Compare this memory lapse with that of meeting someone famous: We remember their name if we do not already know it. Why does this happen? It is because that person has done something significant to become unforgettable in your mind. That impression, whether it be good or bad, is left in your mind forever.

What makes you unforgettable to people? We all have the opportunity to meet new people and make a lasting impression. I have found that keeping a positive attitude in all situations presented will always result in a more favorable encounter. This positive approach can be applicable in our beef industry as well.

“You only have one chance to make a first impression.” This statement could not be more true for the beef industry — not only in everyday business life, but also when it comes to selling feeder cattle. When your calves are passed on to the next step in the beef chain, those who take possession of them will know the quality and performance of your calves. This is the time your cattle have the chance to become unforgettable and leave a lasting impression that speaks in dollars. That buyer will be back to buy your calves year after year if you have ensured your calves will perform to their potential.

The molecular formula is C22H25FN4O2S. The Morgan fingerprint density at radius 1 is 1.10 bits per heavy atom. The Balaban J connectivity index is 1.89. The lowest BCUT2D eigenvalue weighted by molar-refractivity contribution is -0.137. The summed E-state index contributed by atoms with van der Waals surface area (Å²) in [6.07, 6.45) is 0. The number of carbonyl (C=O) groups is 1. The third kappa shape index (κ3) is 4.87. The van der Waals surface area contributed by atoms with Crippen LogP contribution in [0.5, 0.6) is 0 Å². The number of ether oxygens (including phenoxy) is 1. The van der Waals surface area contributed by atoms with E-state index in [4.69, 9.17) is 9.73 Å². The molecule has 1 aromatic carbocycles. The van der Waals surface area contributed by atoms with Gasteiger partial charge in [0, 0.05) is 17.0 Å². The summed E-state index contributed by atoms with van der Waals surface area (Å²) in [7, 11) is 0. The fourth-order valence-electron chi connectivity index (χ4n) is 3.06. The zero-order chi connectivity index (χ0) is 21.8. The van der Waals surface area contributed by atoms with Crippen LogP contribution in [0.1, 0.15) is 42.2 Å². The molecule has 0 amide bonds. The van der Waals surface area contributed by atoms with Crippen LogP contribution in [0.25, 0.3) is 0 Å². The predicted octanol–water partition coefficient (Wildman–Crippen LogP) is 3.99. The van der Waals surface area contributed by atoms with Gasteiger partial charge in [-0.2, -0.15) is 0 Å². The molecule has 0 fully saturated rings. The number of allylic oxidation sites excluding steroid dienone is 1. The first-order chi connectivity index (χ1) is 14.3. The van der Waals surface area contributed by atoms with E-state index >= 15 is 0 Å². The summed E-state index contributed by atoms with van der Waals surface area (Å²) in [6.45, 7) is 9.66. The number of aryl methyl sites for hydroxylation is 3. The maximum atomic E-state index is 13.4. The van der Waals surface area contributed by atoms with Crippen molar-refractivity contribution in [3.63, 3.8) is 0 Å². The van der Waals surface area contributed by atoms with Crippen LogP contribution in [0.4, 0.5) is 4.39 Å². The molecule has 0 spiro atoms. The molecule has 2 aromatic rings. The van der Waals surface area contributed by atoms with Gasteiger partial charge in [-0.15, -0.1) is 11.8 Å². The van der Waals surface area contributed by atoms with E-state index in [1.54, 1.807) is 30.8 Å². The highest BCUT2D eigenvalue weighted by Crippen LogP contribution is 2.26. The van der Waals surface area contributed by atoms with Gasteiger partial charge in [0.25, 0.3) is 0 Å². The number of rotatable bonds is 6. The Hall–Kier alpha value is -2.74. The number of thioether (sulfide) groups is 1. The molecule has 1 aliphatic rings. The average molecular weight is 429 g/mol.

This will ensure that your ranch will be profitable and sustainable.

This is an awesome industry to be a part of, with the knowledge that each of us is a part of something much greater than just a product to consumers, but an experience that is relived everyday. Think of what created this impression and apply this to your life: What are you doing to ensure the future of your operation? What impression have you left in the minds of the buyers of your cattle? What makes your product, service or cattle unforgettable?

Association Adopts Policy for AM, NH

The American Angus Association has adopted a combined policy regarding both arthrogryposis multiplex (AM) and neuropathic hydrocephalus (NH). According to Association President Jay King, the combined policy does three things. King wrote to members: